EXAMPLE 2 The etfect of the compound prepared according to the procedure of Example 1 on the heart is determined in rats by intraveous injection of 1 unit per kilogram of vasopressin (Pitressin, marketed by Parke, Davis Co.), an antidiuretic pituitary hormone. As is known, the administration of vasopressin results in variations of the voltage and the morphology, or shape, of the T-Wave. It also causes arrhythmia and produces ischemia of the myocardium. It is determined that these electrocardiographic alterations normally produced by the administration of 4 Pitressin are reduced by the administration of the compound of Example 1.
EXAMPLE 3 The effect of the compound of Example 1 is determined on chloroform-epinephrine induced arrhythmias in rats. In the procedure employed, the rats are anaesthetized with urethane. Chloroform is administered for one minute by inhalation and then micrograms/kg. of epinephrine hydrochloride is administered intravenously. Electrocardiograms are taken and the extent of the arrhythmia in terms of number of beats per minute is determined.
The elfect of the compound of Example 1 is substantially to reduce the extent of arrhythmia when administered interaperitoneally in the amount of 700 mg./kg.
EXAMPLE 4 N-(3,4,5-triethoxybenzoyl)-L-aspartic acid is prepared in accordance with the procedure of Example 1 except that 3,4,5-triethoxybenzoylchloride and L-aspartic acid are employed.
EXAMPLE 5 N-(3,4,5-tripropoxybenzoyl)-u-aminoadipic acid is prepared in accordance with the procedure of Example 1 except that 3,4,5-tripropoxybenzoylchloride and a-aminoadipic acid are employed.
EXAMPLE 6 N-(3,5-dimethoxy-4-ethoxybenzoyl) on aminopimelic acid is prepared in accordance with the procedure of Example 1 except that 3,5-dimethoxy-4-ethoxybenzoyl chloride and u-aminopimelic are employed.
EXAMPLE 7 N-(3,4,5-trimethoxybenzoyl) a aminosuberic acid is prepared in accordance with the procedure of Example 1 except that a-aminosuberic acid is employed.
EXAMPLE 8 A pharmaceutical composition in tablet form was prepared by mixing 500 mg. of the compound of Example 1 with 50 mg. of corn starch and 50 mg. of sucrose. This mixture was compressed in a tableting machine to make a durable tablet. It is suitable for oral administration to humans or other animals suffering from cardiac disorders. It is particularly suitable for prophylaxis of a suspected impending occlusion resulting in an infarction.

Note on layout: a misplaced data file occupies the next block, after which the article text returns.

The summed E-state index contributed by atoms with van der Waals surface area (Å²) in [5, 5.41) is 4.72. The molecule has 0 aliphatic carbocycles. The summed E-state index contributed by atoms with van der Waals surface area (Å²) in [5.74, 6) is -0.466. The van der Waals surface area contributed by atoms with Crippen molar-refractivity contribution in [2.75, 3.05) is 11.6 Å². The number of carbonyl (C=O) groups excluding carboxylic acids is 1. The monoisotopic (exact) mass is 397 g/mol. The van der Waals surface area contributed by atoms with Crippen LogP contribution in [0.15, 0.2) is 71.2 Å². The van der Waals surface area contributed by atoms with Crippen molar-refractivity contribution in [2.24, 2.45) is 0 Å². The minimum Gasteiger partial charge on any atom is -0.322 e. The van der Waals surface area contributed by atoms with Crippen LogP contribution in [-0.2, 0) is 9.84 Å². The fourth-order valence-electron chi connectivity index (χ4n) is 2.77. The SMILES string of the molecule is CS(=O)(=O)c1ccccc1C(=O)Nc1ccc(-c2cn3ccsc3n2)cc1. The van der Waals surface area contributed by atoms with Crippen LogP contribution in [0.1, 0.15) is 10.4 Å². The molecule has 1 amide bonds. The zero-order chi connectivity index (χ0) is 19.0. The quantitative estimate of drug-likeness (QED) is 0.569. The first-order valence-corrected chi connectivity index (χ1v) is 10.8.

The above examples are representative. For example, the 3,4,5-trialkoxy benzoic acids are well known to the art. See, for example, U .S. Pats. 3,234,276; 3,364,249 and 3,485,865.
Suitable amino-dicarboxylic acids in addition to those of the examples include 4-amino-l, 9-nonane dioic acid 2-amino-1, IO-decane dioic acid.
EXAMPLE 9 Into a one liter flask equipped with an agitator and cooled in a salt bath is added 200 cc. of Water and in the water is dissolved 40 grams of magnesium L-aspartate, purity 81% (0.2 mole), 8 grams of sodium hydroxide and 16 grams of sodium carbonate. To this solution is added dropwise with agitation in /2 hour at 0-5 C. a solution of 23 grams of 3,4,5-trirnethoxybenzoyl chloride in cc. of diethyl ether. This mixture is agitated one hour at about 0 C., then the ether layer and the water layer are separated, the water layer is diluted with more water, decolorized with charcoal and acidified with 10% HCl to a pH of 3.2. The product is filtered and washed with cold water. The crude product weighs 32 grams. It is crystallized from 300 cc. of ethanol using decolorizing carbon. Thus one obtains 20 grams of white crystalline CHaO COOH EXAM PLE 10 To a solution of 16 grams of sodium hydroxide in 200 cc. of water is added 16.1 grams of amino adipic acid. The solution is cooled to -10 and at that temperature is added a little at a time 23 grams of the chloride of 3,4,5-trimethoxy benzoic acid. The mixture is agitated 5 hours at room temperature and then acidified to the endpoint of Congo red with dilute hydrochloric acid. The product thus obtained is recrystallized from water to give a final product; M.P. 175-176 C. The product is N- (3,4,5-trimethoxybenzoyl)alpha-aminoadipic acid having the structure COOH CHsO CHaO NH- H OOH CH The dicarboxylic acid derivatives can be converted to the monoamide derivatives or the monoamide derivatives can be formed directly as in Examples 11 and 12. Similarly the lower alkyl monoestesr can be prepared, such as the methyl mono-ester derivative, the ethyl mono-ester derivative and the propyl mono ester derivative. These monoamide and monoester derivatives are generally less water-soluble than the corresponding dicarboxylic acid derivatives.